Education Sectors

Pre-primary education
Pre-primary education embraces children between 3 and 5 years old. The number of children in pre-primary schools was 33,901 out of which 51% were boys and 49% girls. The Gross Enrolment Ratio (number of students enrolled per 100 population aged 4-5) works out to 97% with an average of 13 pupils per teacher. The number of pre-primary schools in March 2011 was 1,018, that is 985 in the Island of Mauritius and 33 in Rodrigues. 75% of these schools were privately run institutions, 18% operating on government primary school premises administered by the Early Childhood Care and Education Authority and the remaining 7% were administered by either Roman Catholic or Hindu Education Authorities or Municipal/Village Councils.

Primary education
As at March 2011, there were 305 primary schools with 116,068 pupils (51% boys, 49% girls). Total staff comprised 8,266 persons with 4,227 General Purpose Teachers and 1,350 Oriental Language teachers. The Gross Enrolment Ratio (number of students enrolled per 100 population aged 6-11) is 100% and the pupil/teacher ratio 27. Children are enrolled in primary school from the age of five and enter Standard I and move automatically up to Standard VI. The system is highly competitive and a two-year preparation starts since Standard V up to Standard VI for the end of primary school examinations, the Certificate of Primary Education (CPE). The CPE is a national examination carried out by the Mauritius Examination Syndicate which devises the syllabus; prepares and prints the examinations papers and does the correction. Five subjects are compulsory and taken into account for the ranking process; English, French, Mathematics, Science, History and Geography, Oriental languages are optional. Children who fail the CPE may have one re-sit. Those who do not pass the CPE at either attempt are not eligible to join the secondary system and may enter the Technical and vocational education. After the CPE exams children are admitted to regional secondary colleges according their zones, those with the best result are admitted in National Colleges. Pass rate for CPE examination increased from 68.1% in 2009 to 68.5% in 2010.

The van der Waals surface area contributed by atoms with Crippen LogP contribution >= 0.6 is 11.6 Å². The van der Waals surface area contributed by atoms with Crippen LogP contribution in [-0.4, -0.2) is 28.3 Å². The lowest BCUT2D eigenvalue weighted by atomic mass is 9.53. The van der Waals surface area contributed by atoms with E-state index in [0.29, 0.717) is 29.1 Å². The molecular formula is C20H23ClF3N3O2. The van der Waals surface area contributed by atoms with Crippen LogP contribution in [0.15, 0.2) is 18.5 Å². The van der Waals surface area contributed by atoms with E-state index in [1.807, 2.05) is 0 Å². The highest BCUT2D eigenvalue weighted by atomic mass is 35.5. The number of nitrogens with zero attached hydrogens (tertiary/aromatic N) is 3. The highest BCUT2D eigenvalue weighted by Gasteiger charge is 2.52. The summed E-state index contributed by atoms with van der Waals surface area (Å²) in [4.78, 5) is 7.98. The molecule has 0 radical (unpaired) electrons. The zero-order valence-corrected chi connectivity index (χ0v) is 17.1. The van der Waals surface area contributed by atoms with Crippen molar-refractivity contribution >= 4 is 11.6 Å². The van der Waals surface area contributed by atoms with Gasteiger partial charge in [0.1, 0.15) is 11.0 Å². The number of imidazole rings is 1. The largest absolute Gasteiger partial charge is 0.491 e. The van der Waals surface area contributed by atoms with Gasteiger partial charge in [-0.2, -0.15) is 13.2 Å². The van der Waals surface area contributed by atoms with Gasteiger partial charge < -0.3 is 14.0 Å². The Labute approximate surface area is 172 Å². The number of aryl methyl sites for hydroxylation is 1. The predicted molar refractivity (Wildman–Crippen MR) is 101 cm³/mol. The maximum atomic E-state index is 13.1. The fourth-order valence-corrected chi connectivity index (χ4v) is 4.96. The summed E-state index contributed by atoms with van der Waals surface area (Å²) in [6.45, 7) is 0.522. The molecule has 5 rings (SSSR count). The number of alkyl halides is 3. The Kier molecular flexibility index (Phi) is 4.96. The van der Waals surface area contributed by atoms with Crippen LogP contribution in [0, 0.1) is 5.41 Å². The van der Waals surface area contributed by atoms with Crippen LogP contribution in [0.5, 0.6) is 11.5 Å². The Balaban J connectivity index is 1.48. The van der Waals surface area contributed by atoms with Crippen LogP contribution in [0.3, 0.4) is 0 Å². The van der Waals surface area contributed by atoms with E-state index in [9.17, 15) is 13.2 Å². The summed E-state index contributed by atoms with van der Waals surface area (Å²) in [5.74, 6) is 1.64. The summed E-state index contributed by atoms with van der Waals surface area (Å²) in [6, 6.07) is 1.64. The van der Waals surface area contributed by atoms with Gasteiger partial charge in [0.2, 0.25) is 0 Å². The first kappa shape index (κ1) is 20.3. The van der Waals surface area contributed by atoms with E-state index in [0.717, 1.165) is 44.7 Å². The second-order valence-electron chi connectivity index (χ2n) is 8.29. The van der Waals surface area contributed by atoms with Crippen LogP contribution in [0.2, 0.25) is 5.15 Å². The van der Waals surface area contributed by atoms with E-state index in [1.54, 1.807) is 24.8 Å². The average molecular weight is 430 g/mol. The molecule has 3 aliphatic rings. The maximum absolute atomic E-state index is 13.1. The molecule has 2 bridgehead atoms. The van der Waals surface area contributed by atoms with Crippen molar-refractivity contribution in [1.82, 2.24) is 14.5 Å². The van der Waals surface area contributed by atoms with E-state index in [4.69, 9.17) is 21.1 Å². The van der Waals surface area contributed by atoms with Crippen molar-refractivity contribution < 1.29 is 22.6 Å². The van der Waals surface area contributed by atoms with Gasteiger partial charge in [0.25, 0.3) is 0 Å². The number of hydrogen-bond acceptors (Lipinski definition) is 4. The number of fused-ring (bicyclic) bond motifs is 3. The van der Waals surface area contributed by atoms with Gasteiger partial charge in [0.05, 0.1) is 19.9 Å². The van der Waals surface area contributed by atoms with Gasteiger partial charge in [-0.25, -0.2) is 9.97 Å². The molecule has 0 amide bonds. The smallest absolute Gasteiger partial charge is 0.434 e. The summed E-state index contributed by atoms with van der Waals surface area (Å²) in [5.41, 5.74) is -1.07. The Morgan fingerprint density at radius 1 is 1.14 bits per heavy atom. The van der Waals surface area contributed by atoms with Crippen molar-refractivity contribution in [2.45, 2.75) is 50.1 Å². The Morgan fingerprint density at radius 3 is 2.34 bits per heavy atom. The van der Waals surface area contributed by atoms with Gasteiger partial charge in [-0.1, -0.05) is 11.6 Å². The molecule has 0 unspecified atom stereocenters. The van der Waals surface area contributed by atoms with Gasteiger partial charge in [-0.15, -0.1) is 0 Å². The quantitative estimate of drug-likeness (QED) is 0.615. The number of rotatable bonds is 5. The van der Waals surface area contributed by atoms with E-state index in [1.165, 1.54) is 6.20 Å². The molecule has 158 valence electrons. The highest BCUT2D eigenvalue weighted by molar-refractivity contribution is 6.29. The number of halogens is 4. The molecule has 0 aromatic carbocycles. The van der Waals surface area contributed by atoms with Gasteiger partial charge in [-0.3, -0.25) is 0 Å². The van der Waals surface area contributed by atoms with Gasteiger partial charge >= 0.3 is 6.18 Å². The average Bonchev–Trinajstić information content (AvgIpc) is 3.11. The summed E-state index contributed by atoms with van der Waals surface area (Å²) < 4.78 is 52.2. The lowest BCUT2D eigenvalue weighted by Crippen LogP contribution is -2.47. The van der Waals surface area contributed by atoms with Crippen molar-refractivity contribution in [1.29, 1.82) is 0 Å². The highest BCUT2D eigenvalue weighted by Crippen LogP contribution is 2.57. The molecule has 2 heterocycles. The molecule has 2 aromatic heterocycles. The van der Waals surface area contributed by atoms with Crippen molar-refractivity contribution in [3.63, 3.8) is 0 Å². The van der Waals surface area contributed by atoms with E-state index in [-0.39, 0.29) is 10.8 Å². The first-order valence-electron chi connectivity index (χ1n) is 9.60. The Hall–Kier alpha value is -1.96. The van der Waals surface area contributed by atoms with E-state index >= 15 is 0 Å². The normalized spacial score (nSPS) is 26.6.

Since 2002 the government has implemented educational programmes in some of the primary schools of the country in order to improve CPE exams results in the low achieving schools. The initiative is now known as Zones d'Education Prioritaires (Z.E.P) and in order to reach its objective, it seeks to involve the whole school community: school staff, parents, NGOs, business and community-based associations.

Secondary education
The CPE determines admission to a secondary college. The child enters college in Form I and progresses through to Form VI, requiring seven years of schooling. From Form I to II internal examination is carried out by the schools. The domains of learning for students from Form I to Form III include: Languages (English, French, Hindi and Other Languages), Mathematics, Sciences (Biology, Chemistry, Physics), Technology (ICT, Design and Technology, Home Economics, Design, Clothing and Textiles), Health (Home Economics - Food and Nutrition and Human Development and Physical Education), Social sciences (History, Geography, Sociology) and Arts (Visual Arts, Music and Drama & Dance) and Cross curricular Domains of Learning. In the past there were no major nationally devised curriculum since each school has to plan its work according to the level of the students. In 2012, the National Assessment At Form III was introduced for students in Form III, this examination is carried out by the Mauritius Examination Syndicate.

When students reach Form IV, they have to choose at least six major subjects for their Cambridge School Certificate (SC) which is the GCE 'O' Level examinations. This examination is carried out in Form V.